The original idea was to make a racing game out of a full spaceflight simulator with orbital mechanics. Some development proved it would be a very slow & boring racing game because of the high velocity changes & precision involved in real orbital mechanics. Most of a real spaceship's life is spent coasting in an oval. Velocity changes take months. They have to aim for millionths of arc seconds. Time would have to be sped up & slowed down at various times. There would have to be a contrived race track with obstacles.
Because of the time warping required, a racing game based on a real spaceflight simulator would look like a yoyo, with the players quickly zipping around the solar system every few seconds. Instead of controlling XYZ position, the players would control inclination, major axis, minor axis, & phasing. Instead of turning a steering wheel to change direction, they turn the vehicle with prograde & retrograde engine burns. They'd position for gravity assists & aerobraking, multi year operations that would be sped up to only a few seconds for gameplay.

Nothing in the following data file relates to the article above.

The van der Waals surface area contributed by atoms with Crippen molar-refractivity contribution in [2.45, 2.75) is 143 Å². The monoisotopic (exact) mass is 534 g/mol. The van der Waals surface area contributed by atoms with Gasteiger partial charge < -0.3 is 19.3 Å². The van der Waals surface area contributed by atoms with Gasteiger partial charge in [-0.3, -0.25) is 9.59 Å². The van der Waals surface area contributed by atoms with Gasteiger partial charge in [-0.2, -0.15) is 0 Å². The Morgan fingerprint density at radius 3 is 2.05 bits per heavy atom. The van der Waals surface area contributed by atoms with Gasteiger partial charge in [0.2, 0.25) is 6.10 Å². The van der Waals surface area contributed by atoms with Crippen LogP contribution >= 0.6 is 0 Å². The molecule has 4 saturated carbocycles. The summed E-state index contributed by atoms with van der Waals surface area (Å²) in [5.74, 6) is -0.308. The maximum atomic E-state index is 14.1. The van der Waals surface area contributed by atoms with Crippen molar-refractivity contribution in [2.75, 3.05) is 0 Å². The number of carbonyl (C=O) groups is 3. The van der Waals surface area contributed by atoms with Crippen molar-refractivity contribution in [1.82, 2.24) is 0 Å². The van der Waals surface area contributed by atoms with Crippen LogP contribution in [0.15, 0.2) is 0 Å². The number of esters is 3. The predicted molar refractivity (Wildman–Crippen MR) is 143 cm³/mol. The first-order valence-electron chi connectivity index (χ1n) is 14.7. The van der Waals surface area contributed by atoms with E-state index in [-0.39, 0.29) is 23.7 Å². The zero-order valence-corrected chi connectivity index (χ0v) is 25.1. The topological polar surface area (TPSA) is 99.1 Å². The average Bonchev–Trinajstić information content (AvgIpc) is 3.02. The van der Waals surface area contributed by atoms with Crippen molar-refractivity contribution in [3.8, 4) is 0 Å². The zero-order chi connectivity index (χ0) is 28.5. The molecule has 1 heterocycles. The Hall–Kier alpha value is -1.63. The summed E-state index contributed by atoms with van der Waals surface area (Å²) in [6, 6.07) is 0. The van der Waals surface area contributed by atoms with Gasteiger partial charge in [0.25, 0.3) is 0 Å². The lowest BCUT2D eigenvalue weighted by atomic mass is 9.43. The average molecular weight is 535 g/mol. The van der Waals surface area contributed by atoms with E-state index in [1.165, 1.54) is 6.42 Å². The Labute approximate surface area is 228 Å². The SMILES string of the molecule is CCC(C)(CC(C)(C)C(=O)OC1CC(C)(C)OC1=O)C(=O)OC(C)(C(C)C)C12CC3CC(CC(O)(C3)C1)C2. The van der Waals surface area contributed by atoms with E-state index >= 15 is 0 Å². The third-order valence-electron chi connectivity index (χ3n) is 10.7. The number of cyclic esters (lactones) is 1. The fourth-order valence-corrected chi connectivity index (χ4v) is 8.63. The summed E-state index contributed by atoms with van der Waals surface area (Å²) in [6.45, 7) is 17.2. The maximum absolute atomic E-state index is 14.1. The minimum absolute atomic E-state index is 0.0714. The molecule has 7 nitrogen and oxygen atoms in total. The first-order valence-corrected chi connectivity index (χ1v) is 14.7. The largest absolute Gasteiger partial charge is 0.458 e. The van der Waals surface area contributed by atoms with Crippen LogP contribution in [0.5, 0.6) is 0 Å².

In the goofy world of highly sped up orbital mechanics, the big rocket with all its fins, engines, & windows is just a titillating detail rather than something whose design impacts the game. It would be more of a strategy game, without the appeal of arcade racing.
It was going to be a racing game no matter what, but to make it interesting, it would be a kind of "rail shooter". There's a track guiding the player through a 3D space, where player input is restricted to just left & right on the track. The track has jumps which allow some movement in 3 dimensions.
Modern games do a few other things to retain attention. They have a fuel gauge system. Each game consumes from the fuel gauge until players have to wait for it to refill. Once it's full, it stops filling until they play again. It's not about keeping them from playing as much as creating opportunity cost for not playing.
Finally, modern games have multiple rewards: credits, tokens, & cards. Credits are the easiest to get, determined by player ability, & create the least progress in the campaign. Cards are the hardest to get, are usually drawn randomly, & create the most progress in the campaign. You can't normally exchange 1 type of reward for another. The multiple reward system might be to allow a much wider range of difficulty than multiplying the price in credits by a billion. The campaign takes longer & keeps you engaged.